Delia Locke


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Page 118

1886. Mar. 25. Thursday. Dr. started for San Francisco this morn. I was in bed till noon with sick headache. (T.S.R. 42. 2 P.M. 68. S.S. 62.)

Mar. 26. Friday. Have received letter from Ada and written to Ida. (T.S.R. 44. 2 P.M. 68. S.S. 58.)

Mar. 27. Saturday. Have written to Horace. About the middle of the forenoon Ada and her children arrived unexpectedly, having come by boat to Stockton, by cars to Lodi and then by carriage to this place. They are very wearied, having had no baths for sleeping on the boat as the boat was so crowded - fare - 10 cents. Annie Barstow also came with them, to help take care of the babies, much to the childrens' delight. Alice and Mrs. Cooke came here in the P.M and Lou and Alma Clapp in the evening. (T.S.R. 42. 2 P.M. 68. S.S. 58.)

Mar. 28. Sabbath. Have received letters from Horace and Mr. Pascoe. A sad thing happened today. Mr. Thurston's beautiful house and all the furniture was burned to the ground, while the family were absent in Stockton. Only one woman was there, and she made a fire in the kitchen stove for the purpose of getting tea, and left it to feed the chickens, the house took fire in some way. It seems that Mr. Thurston has had one trouble upon another till he would be overcome. (T.S.R. 41. 2 P.M. 70. S.S. 65.)

Mar. 29. Monday. Wrote to Mrs. Whitney. (T.S.R. 41. 2 P.M. 72. S.S. 65.)

Mar. 30. Tuesday. Mr. Cooke came this morning. (T.S.R. 43. 2 P.M. 73. S.S. 64.)

Mar. 31. Wednesday. We had a shower in the early morning, the day continued cloudy and the night is rainy. Alice and Ada took their babies and went to Mrs. Taft's. As Dr. was talking dinner to the men who are plowing in the grain field, he drove to a gate in the pasture and alighted to open it. The horse, an old one which would hardly move at all, started to run, and in attempting to stop her, Dr. was violently thrown to the ground upon his breast so as almost to break his collar bone. He is so badly hurt as to be almost helpless in his arms, though we think no bones are broken. Received letter from Ida. (T.S.R. 51. 2 P.M. 67. S.S. 58.)

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1886. Apr. 1. Thursday. A rainy morning. Have written to Ida. I have commenced to just together some squares for a quilt, which I sewed in my childhood. Mother cut them out and arranged them for me. I had more than a hundred, and when I left home, mother said, "You had better take your squares with you and awake them up some time." So she gave me the cloth to put them together with but in all these years I have not done it. I enjoy sewing them together now. There are pieces of Grandmother's Aunts and Cousins dresses, some from seventyfive to a hundred years old, and I am continually reminded of the faces that used to be around me in childhood, while I sew. (T.S.R. 49. 2 P.M. 65. S.S 60.)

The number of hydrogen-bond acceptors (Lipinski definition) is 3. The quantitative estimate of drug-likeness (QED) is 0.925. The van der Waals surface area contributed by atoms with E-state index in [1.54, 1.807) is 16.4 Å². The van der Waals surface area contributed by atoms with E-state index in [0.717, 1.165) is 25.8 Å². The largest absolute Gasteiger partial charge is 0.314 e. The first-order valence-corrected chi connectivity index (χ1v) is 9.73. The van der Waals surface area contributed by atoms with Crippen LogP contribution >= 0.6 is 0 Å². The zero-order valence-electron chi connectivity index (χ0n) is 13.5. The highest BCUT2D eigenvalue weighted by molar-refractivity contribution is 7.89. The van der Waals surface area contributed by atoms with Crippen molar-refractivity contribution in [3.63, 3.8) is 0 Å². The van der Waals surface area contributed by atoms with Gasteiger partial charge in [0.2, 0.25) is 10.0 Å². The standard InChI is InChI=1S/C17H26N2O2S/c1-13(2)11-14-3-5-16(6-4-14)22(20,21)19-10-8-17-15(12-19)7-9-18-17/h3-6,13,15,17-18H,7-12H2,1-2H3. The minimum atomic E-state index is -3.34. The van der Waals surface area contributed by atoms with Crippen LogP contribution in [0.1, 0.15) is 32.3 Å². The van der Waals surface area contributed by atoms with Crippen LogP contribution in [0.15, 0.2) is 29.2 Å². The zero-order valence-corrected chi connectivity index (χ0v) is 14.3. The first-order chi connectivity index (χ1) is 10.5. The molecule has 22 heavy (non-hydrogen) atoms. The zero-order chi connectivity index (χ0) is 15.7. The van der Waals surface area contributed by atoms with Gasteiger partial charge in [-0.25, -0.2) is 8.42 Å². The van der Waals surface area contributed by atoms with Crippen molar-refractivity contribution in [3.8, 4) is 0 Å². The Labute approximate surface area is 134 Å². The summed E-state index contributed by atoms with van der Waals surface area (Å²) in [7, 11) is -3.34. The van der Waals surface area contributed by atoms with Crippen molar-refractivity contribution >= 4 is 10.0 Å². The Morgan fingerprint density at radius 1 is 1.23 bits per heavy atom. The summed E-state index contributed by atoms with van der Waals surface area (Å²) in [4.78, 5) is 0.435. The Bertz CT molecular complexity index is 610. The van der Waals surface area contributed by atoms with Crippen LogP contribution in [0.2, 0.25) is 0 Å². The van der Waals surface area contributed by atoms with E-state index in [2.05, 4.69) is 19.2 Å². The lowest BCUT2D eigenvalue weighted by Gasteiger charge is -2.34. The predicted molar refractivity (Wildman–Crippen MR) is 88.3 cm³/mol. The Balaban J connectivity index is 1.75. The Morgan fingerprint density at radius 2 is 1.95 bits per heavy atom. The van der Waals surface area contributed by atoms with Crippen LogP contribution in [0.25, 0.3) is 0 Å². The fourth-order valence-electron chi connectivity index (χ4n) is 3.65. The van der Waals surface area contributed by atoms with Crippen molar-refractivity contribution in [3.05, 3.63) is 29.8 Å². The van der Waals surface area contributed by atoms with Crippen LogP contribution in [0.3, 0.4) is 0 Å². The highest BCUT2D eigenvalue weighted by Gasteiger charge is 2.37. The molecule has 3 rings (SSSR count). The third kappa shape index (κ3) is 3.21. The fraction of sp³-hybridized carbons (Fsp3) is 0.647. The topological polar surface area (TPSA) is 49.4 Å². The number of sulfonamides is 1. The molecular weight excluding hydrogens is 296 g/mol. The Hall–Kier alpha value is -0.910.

Apr. 2. Friday. Ada was intending to go home today, but little Winnie was poorly this morn. so she concluded to stay over the Sabbath. Uncle and Hannah rode into Stockton with Mr. Cooke, and he took the boat for home. I have written to Horace. Mrs. Flanders called. (T.S.R. 42. 2 P.M. 63. S.S 60.)

Apr. 3. Saturday. A cloudy day. There has been a great deal of excitement on the street today about boycotting. Mr. Bruml refused to trade with Geo. Foster and Geo. Locke, because they employ Chinamen, and a crowd of men upon the street discussed the question with vehemence. Riley McGary has also been boycotted, but Mr. Ambrose, seeing what a feeling Mr. Bruml's action has aroused, has declared against the League, and he is most in favor with sensible citizens, and those who are worth property in this region. (T.S.R. 40. 2 P.M. 59. S.S 55.)

Apr. 4. Sabbath. Ada took my class in S. School. Have received letters from Horace and Mrs. Pascoe. (T.S.R. 39. 2 P.M. 67. S.S 60.)

Apr. 5.Monday. A windy day. Ada went home by train. The bell tolled for Mr. Moore - father of John Moore and Mrs. Barney. They now own the house which Mr. Lander built, afterwards owned by Mr. Henshaw. (T.S.R. 42. 2 P.M. 73. S.S 60.)

Apr. 6. Tuesday. A rainy and windy morning, a sunshiny forenoon though still windy, in the afternoon cloudy with heavy showers of rain and thunder. Mr. Moore was buried from

Date Original

January 1885

Dates Covered


Circa Date

circa 1885-1891


Original dimensions: 21 x 34 cm.

Resource Identifier



Holt-Atherton Special Collections, University of the Pacific Library

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Delia Locke, diaries, women, diarist, California, Locke-Hammond Family Papers, Lockeford, CA, Dean Jewett Locke, rural life, rural California, 19th Century, church, temperance organizations, Mokelumne River Ladies' Sewing Circle, temperature recordings, journal